With climate change rising up the agenda, more and more people support moves to decarbonize the economy. Switching to electric vehicles is one way that individuals can use less fossil fuel and thus reduce their personal carbon footprint, while adding less pollution to the atmosphere. This is especially true in the UK, where renewables recently became the largest single source of electricity generation. But one of the biggest deterrents that puts off prospective EV owners is range anxiety — the worry that your vehicle will run out of power before completing its journey.
While charging points are becoming commonplace at motorway service stations and in city centers, they're inevitably sparse in other areas, particularly more remote destinations. But this distribution of charging points is an example of why it's a mistake to apply established refueling patterns to a completely different technology. A motorway service stop is the last place an EV owner wants to hang around recharging — it's far more convenient to do it once they're relaxing at their destination. This is especially true in a country as geographically compact as the UK, where even a long-distance drive is within the range of many EVs — it's just 130 miles from London to Cardiff, less than 250 from London to Liverpool.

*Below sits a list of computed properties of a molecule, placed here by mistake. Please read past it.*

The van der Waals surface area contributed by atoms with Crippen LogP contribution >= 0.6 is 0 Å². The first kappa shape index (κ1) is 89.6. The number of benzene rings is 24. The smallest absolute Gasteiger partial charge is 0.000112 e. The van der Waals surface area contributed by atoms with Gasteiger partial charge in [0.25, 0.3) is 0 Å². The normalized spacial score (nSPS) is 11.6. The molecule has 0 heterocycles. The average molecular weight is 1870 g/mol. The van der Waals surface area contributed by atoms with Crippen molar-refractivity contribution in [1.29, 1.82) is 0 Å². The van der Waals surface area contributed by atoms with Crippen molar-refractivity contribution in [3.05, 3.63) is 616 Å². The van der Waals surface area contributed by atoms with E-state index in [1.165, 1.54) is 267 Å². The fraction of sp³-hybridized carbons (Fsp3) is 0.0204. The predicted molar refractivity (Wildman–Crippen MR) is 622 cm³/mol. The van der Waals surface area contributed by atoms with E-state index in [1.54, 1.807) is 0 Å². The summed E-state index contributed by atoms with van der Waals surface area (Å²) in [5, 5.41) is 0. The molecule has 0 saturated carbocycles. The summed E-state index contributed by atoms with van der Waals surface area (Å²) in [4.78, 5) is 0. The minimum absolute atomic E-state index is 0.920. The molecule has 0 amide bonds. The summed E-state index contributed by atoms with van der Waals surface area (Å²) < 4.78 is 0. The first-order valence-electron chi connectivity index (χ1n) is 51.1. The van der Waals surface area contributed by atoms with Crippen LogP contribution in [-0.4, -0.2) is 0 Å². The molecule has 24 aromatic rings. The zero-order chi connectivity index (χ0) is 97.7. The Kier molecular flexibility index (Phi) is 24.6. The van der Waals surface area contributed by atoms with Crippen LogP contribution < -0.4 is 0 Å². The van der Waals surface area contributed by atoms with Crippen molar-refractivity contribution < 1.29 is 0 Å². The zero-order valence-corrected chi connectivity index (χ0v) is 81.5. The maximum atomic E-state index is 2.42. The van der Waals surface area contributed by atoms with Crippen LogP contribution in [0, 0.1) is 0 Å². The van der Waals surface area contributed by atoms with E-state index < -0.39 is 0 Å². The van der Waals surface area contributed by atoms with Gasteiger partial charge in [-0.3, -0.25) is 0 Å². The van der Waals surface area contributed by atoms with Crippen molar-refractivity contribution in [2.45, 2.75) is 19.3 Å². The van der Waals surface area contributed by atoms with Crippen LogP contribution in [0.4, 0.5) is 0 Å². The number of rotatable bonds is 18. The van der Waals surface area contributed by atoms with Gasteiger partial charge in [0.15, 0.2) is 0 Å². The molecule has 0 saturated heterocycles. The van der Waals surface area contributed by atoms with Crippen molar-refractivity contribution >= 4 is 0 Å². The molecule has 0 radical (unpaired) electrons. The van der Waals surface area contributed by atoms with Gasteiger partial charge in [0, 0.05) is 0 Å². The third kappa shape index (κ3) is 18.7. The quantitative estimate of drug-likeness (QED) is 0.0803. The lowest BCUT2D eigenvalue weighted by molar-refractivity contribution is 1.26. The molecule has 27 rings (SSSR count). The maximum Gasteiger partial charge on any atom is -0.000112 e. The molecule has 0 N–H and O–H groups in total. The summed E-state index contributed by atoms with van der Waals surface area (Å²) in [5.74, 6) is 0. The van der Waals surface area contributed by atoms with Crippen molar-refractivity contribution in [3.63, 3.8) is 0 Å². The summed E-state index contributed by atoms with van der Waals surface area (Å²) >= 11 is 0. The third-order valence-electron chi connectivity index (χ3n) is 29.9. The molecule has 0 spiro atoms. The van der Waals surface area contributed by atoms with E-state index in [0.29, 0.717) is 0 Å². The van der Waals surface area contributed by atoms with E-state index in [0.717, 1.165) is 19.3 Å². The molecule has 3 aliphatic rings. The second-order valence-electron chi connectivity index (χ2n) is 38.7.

Zero Carbon World's mission is to bring affordable, open-access charging points to destinations around the UK in order to encourage take-up of EVs.
National network of open-access charging points